Political information and communication ecosystems have been changing lately. In many countries, social media and other online sources have been displacing newspapers and broadcasting, especially among the young. David Souter shares some thoughts on the implications of this for press freedom and why it matters.
I have always been of the opinion that POLICY IS BORING, I say this every time I have the opportunity to be at gatherings where policy discussions, especially tech/internet policies are held and I also ask myself all of these times, what can I do to make these conversations more interesting to the people who the outcomes of these conversations will benefit the most?
As advocates of human rights and communication rights, FMA stands by press freedom and free speech as fundamental to civil liberty, especially at a time when the very foundations of democracy are under threat.
As the threat of online radicalisation of youth grows, the need for both pragmatic policy-based, legal and technical responses as well as a larger conversation on youth empowerment, resilience and capacity building in the digital space has become increasingly clear.
In October 2017, BlueLink held a roundtable with practising journalists, university journalism professors, media representatives and gender experts in Bulgaria, focused on women shaping journalistic practice in Bulgaria. The results of the roundtable were summarised in a publication.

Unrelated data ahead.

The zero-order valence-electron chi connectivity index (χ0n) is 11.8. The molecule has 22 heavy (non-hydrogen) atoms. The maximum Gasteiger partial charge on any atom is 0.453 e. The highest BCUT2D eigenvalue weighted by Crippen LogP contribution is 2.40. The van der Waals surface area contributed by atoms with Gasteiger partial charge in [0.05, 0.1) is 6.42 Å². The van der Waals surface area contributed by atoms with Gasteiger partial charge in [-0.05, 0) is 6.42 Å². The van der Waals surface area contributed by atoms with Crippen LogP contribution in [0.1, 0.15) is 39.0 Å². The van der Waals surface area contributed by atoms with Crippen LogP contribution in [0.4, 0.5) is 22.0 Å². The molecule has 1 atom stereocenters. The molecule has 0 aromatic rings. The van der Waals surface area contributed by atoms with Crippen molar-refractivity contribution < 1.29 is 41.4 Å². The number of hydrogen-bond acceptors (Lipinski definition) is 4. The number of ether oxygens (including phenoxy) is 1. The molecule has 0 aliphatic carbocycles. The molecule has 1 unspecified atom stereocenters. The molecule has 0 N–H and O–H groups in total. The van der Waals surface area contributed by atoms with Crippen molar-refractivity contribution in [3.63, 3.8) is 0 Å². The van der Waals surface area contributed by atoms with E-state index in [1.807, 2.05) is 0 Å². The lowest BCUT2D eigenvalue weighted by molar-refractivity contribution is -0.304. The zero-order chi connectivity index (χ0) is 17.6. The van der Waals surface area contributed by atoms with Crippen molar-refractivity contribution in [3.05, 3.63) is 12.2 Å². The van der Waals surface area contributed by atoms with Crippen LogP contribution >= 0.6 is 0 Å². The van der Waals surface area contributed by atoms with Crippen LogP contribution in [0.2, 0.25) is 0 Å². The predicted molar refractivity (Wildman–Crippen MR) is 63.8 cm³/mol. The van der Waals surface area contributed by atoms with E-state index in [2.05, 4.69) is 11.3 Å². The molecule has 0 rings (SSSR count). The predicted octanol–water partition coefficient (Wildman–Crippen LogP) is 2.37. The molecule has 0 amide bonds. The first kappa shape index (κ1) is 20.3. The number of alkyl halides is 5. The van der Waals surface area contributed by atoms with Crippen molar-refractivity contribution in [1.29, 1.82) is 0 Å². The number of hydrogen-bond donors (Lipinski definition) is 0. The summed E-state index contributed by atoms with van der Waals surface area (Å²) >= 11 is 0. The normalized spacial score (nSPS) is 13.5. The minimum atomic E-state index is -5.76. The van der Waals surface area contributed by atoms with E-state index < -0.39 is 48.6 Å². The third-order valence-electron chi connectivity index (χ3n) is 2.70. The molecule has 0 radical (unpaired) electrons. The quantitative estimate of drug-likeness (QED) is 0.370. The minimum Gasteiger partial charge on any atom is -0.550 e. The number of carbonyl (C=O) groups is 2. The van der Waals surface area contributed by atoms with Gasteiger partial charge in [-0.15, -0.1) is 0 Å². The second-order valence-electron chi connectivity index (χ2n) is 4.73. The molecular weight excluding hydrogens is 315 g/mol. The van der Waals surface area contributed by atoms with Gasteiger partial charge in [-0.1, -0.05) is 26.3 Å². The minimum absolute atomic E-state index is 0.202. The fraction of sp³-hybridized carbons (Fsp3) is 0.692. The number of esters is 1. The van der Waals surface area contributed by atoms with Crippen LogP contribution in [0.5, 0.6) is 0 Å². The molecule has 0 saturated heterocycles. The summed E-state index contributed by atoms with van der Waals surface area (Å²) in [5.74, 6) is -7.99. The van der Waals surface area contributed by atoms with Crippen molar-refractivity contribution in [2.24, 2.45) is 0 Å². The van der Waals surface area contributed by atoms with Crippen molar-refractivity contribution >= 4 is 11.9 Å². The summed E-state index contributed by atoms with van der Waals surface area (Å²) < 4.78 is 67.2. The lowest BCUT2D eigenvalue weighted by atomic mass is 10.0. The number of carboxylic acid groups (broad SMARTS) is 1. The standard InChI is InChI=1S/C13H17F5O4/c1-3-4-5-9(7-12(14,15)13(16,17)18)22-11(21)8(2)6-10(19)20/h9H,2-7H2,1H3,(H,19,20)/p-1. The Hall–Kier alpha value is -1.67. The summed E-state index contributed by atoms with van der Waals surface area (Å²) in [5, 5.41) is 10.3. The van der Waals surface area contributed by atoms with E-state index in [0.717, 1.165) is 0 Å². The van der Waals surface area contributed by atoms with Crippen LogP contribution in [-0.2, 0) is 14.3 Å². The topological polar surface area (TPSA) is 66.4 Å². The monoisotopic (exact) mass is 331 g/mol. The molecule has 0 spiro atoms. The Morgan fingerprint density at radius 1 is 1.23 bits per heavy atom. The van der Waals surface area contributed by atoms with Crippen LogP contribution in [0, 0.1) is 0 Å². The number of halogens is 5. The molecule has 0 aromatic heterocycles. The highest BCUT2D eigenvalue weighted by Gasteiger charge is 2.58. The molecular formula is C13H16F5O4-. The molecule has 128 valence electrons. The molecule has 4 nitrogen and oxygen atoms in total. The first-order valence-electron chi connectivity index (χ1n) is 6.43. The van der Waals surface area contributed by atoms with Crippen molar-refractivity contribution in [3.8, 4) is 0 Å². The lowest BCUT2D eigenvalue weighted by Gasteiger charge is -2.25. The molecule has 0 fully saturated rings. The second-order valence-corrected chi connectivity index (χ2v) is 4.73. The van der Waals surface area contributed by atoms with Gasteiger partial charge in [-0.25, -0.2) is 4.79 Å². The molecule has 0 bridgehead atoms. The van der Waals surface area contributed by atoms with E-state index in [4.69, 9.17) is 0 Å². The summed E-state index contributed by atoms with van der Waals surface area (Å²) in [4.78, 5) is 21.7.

From attacks on journalists to attacks on business freedoms of media houses resulting in financial and commercial repercussions, from organised hate speech against journalists to the use of cybercrime and other laws to initiate legal action, the press in Pakistan seems to be operating in a very restrictive situation.
Media Matters for Democracy, our member in Pakistan, has published a letter to the Election Commission of Pakistan to curb the spread of election-related online misinformation and ensure implementation of the Code of Conduct for political parties in online spaces.
As many as 88% of Pakistani journalists said they self-censor in their professional work and are most likely to hold back information related to religious and security matters in their reporting and personal conversations, according to new research by APC member organisation Media Matters for Democracy.
In a letter to the Ethiopian Prime Minister-designate, a coalition of over 40 civil society organisations express their concern regarding the recent arrests of journalists and human rights defenders.
The APC communications team has a new member: her name is Cathy Chen, born in Taiwan and Canadian by choice, but mostly a world traveller. She joined the APC staff in July as our new publications and multimedia coordinator. She defines herself as a "visual communication strategist" and has a strong interest in cultural diversity. APCNews wanted to know more about what she is going to bring...